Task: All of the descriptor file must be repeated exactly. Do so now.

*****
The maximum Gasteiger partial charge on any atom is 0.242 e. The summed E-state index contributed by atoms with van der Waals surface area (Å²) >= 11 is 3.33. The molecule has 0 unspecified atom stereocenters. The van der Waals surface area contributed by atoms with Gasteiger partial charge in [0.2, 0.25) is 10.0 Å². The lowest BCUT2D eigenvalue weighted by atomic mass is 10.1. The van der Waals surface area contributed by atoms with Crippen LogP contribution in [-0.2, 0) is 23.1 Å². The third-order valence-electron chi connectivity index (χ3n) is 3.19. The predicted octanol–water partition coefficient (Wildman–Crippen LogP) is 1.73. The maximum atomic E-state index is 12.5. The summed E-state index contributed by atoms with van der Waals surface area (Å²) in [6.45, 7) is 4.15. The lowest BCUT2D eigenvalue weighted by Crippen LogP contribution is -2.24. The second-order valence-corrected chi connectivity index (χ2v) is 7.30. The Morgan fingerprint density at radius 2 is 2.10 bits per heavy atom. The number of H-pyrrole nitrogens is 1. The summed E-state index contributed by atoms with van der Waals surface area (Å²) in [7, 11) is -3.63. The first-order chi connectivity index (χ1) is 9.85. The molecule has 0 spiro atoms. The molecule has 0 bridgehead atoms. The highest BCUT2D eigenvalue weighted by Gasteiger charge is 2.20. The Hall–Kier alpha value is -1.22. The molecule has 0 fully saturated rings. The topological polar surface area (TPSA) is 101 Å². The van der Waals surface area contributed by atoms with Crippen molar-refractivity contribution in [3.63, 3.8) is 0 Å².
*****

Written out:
The maximum Gasteiger partial charge on any atom is 0.242 e. The summed E-state index contributed by atoms with van der Waals surface area (Å²) >= 11 is 3.33. The molecule has 0 unspecified atom stereocenters. The van der Waals surface area contributed by atoms with Gasteiger partial charge in [0.2, 0.25) is 10.0 Å². The lowest BCUT2D eigenvalue weighted by atomic mass is 10.1. The van der Waals surface area contributed by atoms with Crippen LogP contribution in [-0.2, 0) is 23.1 Å². The third-order valence-electron chi connectivity index (χ3n) is 3.19. The predicted octanol–water partition coefficient (Wildman–Crippen LogP) is 1.73. The maximum atomic E-state index is 12.5. The summed E-state index contributed by atoms with van der Waals surface area (Å²) in [6.45, 7) is 4.15. The lowest BCUT2D eigenvalue weighted by Crippen LogP contribution is -2.24. The second-order valence-corrected chi connectivity index (χ2v) is 7.30. The Morgan fingerprint density at radius 2 is 2.10 bits per heavy atom. The number of H-pyrrole nitrogens is 1. The summed E-state index contributed by atoms with van der Waals surface area (Å²) in [7, 11) is -3.63. The first-order chi connectivity index (χ1) is 9.85. The molecule has 0 spiro atoms. The molecule has 0 bridgehead atoms. The highest BCUT2D eigenvalue weighted by Gasteiger charge is 2.20. The Hall–Kier alpha value is -1.22. The molecule has 0 fully saturated rings. The topological polar surface area (TPSA) is 101 Å². The van der Waals surface area contributed by atoms with Crippen molar-refractivity contribution in [3.63, 3.8) is 0 Å².